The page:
In Sanders v. Hathaway, the decedent’s estate’s representative sued her sister for various claims arising from the decedent’s beneficiary designation changes, deed transfers, and accounts payable on death changes that benefited the sister. No. 01-18-00661-CV, 2019 Tex. App. LEXIS 5708 (Tex. App.—Houston [1st Dist.] July 9, 2019, no pet. history). The sister alleged that the claims were barred by the statute of limitations. The trial court granted summary judgment for the sister, and the representative appealed. The court of appeals first held that limitations had run on the claims:
“It is settled law in Texas that a contract executed by a person who lacks mental capacity is voidable, not void.” A cause of action to void a contract is personal and belongs to the parties to a contract. The right to disaffirm a contract survives the death of an incompetent person and descends to his heirs or his personal representative. The right to disaffirm is subject to a four-year statute of limitations. Texas Civil Practice and Remedies Code section 16.062 suspends the running of an applicable limitations period for twelve months after the death of a person against whom or in whose favor there may be a cause of action. Thus, Sanders had to bring her cause of action to set aside the contracts executed by Brown no later than five years from the date of their execution. Here, … the right to disaffirm those contracts ran on March 17, 2015 and March 22, 2015—five years from the March 17, 2010 and March 22, 2010 execution dates. Sanders did not file her lawsuit until June 10, 2016.
Id. The court then held that the discovery rule did not apply to extend the statute of limitations period because the representative knew sufficient information to place her on a duty to investigate her claims:
In her summary judgment response and on appeal, Sanders admits that she knew Brown had property but that she “had absolutely no idea of the nature and extent of such property.” She argues that she “did not know and could not have known exactly when the beneficiary designations and bank accounts were changed, or when the property was transferred.” However, the summary judgment evidence demonstrates that Sanders only began investigating the extent and nature of Brown’s assets and later filed suit after she learned from an uncle that Brown had assets worth approximately $1,000,000 before he died. Sanders knew of her alleged injury, i.e., that Brown gave almost all of his property to Hathaway and left her virtually nothing, on September 12, 2010, two days after Brown died. It is the fact of the alleged injury—that Hathaway kept property that Sanders may have been entitled to—that started the running of the statute of limitations. Once Sanders knew of facts that might constitute some injury, the statute of limitations began to run even if she did not yet know “the specific cause of the injury; the party responsible for it; the full extent of it; or the chances of avoiding it.” That Sanders did not know the extent of her alleged injury, i.e., the dollar value of Brown’s assets, is irrelevant to determining when the statute of limitations began to run. Thus, applying the discovery rule, the four-year statute of limitations (plus the additional year due to Brown’s death) began to run from the date Sanders knew of her legal injury, i.e. September 12, 2010. The statute of limitations ran by September 12, 2015, nine months before Sanders filed her suit on June 10, 2016.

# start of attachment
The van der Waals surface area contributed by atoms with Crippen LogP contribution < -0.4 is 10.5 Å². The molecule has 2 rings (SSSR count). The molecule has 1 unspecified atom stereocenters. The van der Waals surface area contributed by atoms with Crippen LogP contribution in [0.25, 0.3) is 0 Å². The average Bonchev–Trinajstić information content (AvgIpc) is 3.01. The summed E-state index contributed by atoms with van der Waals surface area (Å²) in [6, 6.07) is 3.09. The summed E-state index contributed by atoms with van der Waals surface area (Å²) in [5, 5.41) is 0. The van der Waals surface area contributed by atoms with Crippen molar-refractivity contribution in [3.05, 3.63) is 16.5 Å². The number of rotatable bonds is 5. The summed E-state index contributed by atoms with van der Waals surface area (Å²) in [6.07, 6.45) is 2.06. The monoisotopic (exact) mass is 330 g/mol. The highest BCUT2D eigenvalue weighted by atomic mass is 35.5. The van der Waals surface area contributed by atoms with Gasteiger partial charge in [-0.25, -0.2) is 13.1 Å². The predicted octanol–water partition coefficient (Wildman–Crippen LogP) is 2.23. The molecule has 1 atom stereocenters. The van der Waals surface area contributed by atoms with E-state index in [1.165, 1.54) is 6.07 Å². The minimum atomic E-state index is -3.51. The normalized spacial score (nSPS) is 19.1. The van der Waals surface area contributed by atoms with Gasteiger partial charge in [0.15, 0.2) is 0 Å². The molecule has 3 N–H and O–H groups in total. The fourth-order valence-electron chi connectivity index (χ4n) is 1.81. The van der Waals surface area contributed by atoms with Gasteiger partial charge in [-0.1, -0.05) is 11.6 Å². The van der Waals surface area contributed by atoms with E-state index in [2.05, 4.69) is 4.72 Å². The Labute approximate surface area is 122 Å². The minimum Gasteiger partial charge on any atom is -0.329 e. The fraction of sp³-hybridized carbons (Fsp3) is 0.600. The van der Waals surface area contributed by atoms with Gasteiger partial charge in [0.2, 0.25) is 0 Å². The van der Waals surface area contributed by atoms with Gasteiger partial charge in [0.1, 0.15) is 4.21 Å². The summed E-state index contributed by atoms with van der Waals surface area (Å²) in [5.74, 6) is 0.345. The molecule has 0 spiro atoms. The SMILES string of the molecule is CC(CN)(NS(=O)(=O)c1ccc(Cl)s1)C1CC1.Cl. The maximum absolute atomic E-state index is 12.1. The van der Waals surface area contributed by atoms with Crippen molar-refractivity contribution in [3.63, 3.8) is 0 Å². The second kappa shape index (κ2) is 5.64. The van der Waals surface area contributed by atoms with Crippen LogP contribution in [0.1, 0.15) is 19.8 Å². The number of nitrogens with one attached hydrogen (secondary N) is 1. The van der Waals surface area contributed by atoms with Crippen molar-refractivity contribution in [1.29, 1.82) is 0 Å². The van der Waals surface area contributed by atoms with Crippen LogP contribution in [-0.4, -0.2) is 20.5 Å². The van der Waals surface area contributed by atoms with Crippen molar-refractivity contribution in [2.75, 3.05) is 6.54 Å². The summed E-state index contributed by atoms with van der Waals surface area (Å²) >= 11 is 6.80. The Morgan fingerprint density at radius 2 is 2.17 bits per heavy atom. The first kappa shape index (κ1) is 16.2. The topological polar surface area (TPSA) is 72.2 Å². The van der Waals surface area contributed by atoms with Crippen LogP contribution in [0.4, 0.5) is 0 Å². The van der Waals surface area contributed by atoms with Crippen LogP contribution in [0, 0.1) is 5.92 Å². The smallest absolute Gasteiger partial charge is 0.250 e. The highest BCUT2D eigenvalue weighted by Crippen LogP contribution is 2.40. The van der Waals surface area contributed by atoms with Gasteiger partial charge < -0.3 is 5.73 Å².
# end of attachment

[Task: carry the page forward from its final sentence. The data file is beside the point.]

Finally, the court affirmed the dismissal of the estate’s claim for breach of fiduciary duty against the sister for taking the decedent’s assets:
To prove breach of fiduciary duty, Sanders must establish that (1) a fiduciary relationship existed between the plaintiff and the defendant; (2) the defendant breached her fiduciary duty; and (3) the breach resulted in injury to the plaintiff or benefit to the defendant. In her summary judgment response, Sanders argued that the evidence showed that (1) an informal fiduciary duty existed between Brown and Hathaway; (2) Hathaway breached her fiduciary duty to Brown by transferring the entirety of Brown’s estate to herself; and (3) Hathaway’s breach was detrimental to Brown and Sanders. Contrary to Sanders’s assertion, there is no evidence that Hathaway “transferred the entirety of Brown’s estate to herself.” The evidence shows that, on March 17, 2010, Brown changed the beneficiary designations on three of his four insurance policies to Hathaway but left Sanders and Hathaway as co-beneficiaries under one of his policies. That same day, Brown also executed four warranty deeds transferring his real property to Hathaway, and the deeds were signed and notarized before a notary public. Five days later, on March 22, 2010, Brown went to his credit union and executed documents in front of credit union employees to make his checking, savings, and share certificated accounts payable on death to Hathaway. This evidence shows that Brown, not Hathaway, distributed his property to Hathaway. Because Sanders has not produced any evidence showing that Hathaway breached a fiduciary duty to Brown, summary judgment on her breach of fiduciary duty claim was proper.